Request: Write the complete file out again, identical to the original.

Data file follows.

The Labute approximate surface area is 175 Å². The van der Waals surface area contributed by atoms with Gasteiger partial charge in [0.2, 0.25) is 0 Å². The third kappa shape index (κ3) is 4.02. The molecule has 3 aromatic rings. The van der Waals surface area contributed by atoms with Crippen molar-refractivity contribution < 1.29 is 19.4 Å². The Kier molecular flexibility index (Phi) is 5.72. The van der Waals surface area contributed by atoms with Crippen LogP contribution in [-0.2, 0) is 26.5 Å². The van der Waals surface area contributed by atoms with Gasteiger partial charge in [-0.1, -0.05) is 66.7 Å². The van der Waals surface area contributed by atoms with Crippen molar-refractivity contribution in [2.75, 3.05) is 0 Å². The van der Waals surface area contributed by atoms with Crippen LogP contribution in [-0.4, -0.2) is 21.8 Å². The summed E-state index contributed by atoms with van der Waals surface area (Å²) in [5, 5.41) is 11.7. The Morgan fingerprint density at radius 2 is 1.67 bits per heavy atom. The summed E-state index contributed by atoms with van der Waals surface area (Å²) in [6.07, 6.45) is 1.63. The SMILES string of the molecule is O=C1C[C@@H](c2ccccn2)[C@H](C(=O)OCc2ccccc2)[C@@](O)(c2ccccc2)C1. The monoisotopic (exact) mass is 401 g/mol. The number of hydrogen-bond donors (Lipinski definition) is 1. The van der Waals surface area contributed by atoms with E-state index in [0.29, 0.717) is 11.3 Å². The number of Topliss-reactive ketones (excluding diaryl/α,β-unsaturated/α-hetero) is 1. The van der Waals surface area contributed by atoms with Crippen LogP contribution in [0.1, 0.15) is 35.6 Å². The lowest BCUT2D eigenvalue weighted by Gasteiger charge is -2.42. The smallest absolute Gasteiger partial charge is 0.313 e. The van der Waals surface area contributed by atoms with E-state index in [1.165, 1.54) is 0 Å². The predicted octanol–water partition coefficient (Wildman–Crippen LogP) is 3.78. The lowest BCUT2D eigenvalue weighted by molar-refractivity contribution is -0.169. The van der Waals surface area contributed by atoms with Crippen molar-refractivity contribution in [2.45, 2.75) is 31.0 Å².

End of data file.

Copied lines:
The Labute approximate surface area is 175 Å². The van der Waals surface area contributed by atoms with Gasteiger partial charge in [0.2, 0.25) is 0 Å². The third kappa shape index (κ3) is 4.02. The molecule has 3 aromatic rings. The van der Waals surface area contributed by atoms with Crippen molar-refractivity contribution < 1.29 is 19.4 Å². The Kier molecular flexibility index (Phi) is 5.72. The van der Waals surface area contributed by atoms with Crippen LogP contribution in [-0.2, 0) is 26.5 Å². The van der Waals surface area contributed by atoms with Gasteiger partial charge in [-0.1, -0.05) is 66.7 Å². The van der Waals surface area contributed by atoms with Crippen molar-refractivity contribution in [2.75, 3.05) is 0 Å². The van der Waals surface area contributed by atoms with Crippen LogP contribution in [-0.4, -0.2) is 21.8 Å². The summed E-state index contributed by atoms with van der Waals surface area (Å²) in [5, 5.41) is 11.7. The Morgan fingerprint density at radius 2 is 1.67 bits per heavy atom. The summed E-state index contributed by atoms with van der Waals surface area (Å²) in [6.07, 6.45) is 1.63. The SMILES string of the molecule is O=C1C[C@@H](c2ccccn2)[C@H](C(=O)OCc2ccccc2)[C@@](O)(c2ccccc2)C1. The monoisotopic (exact) mass is 401 g/mol. The number of hydrogen-bond donors (Lipinski definition) is 1. The van der Waals surface area contributed by atoms with E-state index in [0.29, 0.717) is 11.3 Å². The number of Topliss-reactive ketones (excluding diaryl/α,β-unsaturated/α-hetero) is 1. The van der Waals surface area contributed by atoms with Crippen LogP contribution in [0.1, 0.15) is 35.6 Å². The lowest BCUT2D eigenvalue weighted by Gasteiger charge is -2.42. The smallest absolute Gasteiger partial charge is 0.313 e. The van der Waals surface area contributed by atoms with E-state index in [1.165, 1.54) is 0 Å². The predicted octanol–water partition coefficient (Wildman–Crippen LogP) is 3.78. The lowest BCUT2D eigenvalue weighted by molar-refractivity contribution is -0.169. The van der Waals surface area contributed by atoms with Crippen molar-refractivity contribution in [2.45, 2.75) is 31.0 Å².